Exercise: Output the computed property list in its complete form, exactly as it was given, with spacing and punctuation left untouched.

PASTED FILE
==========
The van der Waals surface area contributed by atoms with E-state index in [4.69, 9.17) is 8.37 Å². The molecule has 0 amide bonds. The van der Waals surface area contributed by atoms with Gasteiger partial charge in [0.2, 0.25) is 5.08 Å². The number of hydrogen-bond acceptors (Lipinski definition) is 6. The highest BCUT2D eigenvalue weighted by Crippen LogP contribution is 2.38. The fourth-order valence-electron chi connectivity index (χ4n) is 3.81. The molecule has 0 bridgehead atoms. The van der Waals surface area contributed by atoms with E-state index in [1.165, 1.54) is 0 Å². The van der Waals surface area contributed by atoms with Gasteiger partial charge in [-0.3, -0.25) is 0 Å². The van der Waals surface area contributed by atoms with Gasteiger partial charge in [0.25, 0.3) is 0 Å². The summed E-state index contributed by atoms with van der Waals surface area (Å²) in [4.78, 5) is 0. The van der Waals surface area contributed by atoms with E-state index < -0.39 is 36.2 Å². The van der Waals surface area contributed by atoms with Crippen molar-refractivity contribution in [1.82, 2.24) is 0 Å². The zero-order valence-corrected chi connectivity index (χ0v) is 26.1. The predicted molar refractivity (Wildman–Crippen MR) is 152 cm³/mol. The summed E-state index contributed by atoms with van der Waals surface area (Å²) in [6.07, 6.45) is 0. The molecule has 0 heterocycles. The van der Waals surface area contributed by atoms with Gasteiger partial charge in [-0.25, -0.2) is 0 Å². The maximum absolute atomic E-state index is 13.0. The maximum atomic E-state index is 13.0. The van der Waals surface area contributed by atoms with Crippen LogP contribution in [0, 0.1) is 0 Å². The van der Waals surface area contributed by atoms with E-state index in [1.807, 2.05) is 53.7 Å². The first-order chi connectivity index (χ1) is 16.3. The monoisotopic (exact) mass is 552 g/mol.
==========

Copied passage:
The van der Waals surface area contributed by atoms with E-state index in [4.69, 9.17) is 8.37 Å². The molecule has 0 amide bonds. The van der Waals surface area contributed by atoms with Gasteiger partial charge in [0.2, 0.25) is 5.08 Å². The number of hydrogen-bond acceptors (Lipinski definition) is 6. The highest BCUT2D eigenvalue weighted by Crippen LogP contribution is 2.38. The fourth-order valence-electron chi connectivity index (χ4n) is 3.81. The molecule has 0 bridgehead atoms. The van der Waals surface area contributed by atoms with E-state index in [1.165, 1.54) is 0 Å². The van der Waals surface area contributed by atoms with Gasteiger partial charge in [-0.3, -0.25) is 0 Å². The van der Waals surface area contributed by atoms with Gasteiger partial charge in [0.25, 0.3) is 0 Å². The summed E-state index contributed by atoms with van der Waals surface area (Å²) in [4.78, 5) is 0. The van der Waals surface area contributed by atoms with E-state index < -0.39 is 36.2 Å². The van der Waals surface area contributed by atoms with Crippen molar-refractivity contribution in [1.82, 2.24) is 0 Å². The zero-order valence-corrected chi connectivity index (χ0v) is 26.1. The predicted molar refractivity (Wildman–Crippen MR) is 152 cm³/mol. The summed E-state index contributed by atoms with van der Waals surface area (Å²) in [6.07, 6.45) is 0. The molecule has 0 heterocycles. The van der Waals surface area contributed by atoms with Gasteiger partial charge in [-0.25, -0.2) is 0 Å². The maximum absolute atomic E-state index is 13.0. The maximum atomic E-state index is 13.0. The van der Waals surface area contributed by atoms with Crippen LogP contribution in [0, 0.1) is 0 Å². The van der Waals surface area contributed by atoms with E-state index in [1.807, 2.05) is 53.7 Å². The first-order chi connectivity index (χ1) is 16.3. The monoisotopic (exact) mass is 552 g/mol.